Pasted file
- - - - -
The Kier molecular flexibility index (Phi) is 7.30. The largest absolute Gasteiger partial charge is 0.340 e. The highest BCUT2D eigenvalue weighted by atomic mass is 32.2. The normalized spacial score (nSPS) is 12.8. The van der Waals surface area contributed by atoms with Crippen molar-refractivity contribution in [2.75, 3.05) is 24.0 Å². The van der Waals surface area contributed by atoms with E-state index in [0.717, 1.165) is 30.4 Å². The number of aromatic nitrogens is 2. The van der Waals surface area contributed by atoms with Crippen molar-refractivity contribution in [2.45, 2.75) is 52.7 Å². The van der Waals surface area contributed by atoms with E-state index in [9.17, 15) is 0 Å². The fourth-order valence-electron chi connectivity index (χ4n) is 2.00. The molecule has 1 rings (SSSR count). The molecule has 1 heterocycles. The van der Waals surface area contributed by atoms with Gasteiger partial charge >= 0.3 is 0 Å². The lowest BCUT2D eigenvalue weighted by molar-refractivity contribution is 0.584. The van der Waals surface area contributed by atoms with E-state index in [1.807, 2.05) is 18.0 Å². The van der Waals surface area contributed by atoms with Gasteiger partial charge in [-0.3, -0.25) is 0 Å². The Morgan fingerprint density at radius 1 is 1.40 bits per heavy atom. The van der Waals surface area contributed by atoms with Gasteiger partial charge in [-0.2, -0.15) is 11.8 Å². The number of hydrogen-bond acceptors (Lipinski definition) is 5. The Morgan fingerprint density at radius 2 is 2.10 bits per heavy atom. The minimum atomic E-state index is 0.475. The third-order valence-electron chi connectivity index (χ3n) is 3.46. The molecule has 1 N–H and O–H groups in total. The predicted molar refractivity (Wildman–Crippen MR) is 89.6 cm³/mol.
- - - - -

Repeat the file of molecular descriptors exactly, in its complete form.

The Kier molecular flexibility index (Phi) is 7.30. The largest absolute Gasteiger partial charge is 0.340 e. The highest BCUT2D eigenvalue weighted by atomic mass is 32.2. The normalized spacial score (nSPS) is 12.8. The van der Waals surface area contributed by atoms with Crippen molar-refractivity contribution in [2.75, 3.05) is 24.0 Å². The van der Waals surface area contributed by atoms with E-state index in [0.717, 1.165) is 30.4 Å². The number of aromatic nitrogens is 2. The van der Waals surface area contributed by atoms with Crippen molar-refractivity contribution in [2.45, 2.75) is 52.7 Å². The van der Waals surface area contributed by atoms with E-state index in [9.17, 15) is 0 Å². The fourth-order valence-electron chi connectivity index (χ4n) is 2.00. The molecule has 1 rings (SSSR count). The molecule has 1 heterocycles. The van der Waals surface area contributed by atoms with Gasteiger partial charge >= 0.3 is 0 Å². The lowest BCUT2D eigenvalue weighted by molar-refractivity contribution is 0.584. The van der Waals surface area contributed by atoms with E-state index in [1.807, 2.05) is 18.0 Å². The van der Waals surface area contributed by atoms with Gasteiger partial charge in [-0.3, -0.25) is 0 Å². The Morgan fingerprint density at radius 1 is 1.40 bits per heavy atom. The van der Waals surface area contributed by atoms with Gasteiger partial charge in [-0.2, -0.15) is 11.8 Å². The number of hydrogen-bond acceptors (Lipinski definition) is 5. The Morgan fingerprint density at radius 2 is 2.10 bits per heavy atom. The minimum atomic E-state index is 0.475. The third-order valence-electron chi connectivity index (χ3n) is 3.46. The molecule has 1 N–H and O–H groups in total. The predicted molar refractivity (Wildman–Crippen MR) is 89.6 cm³/mol.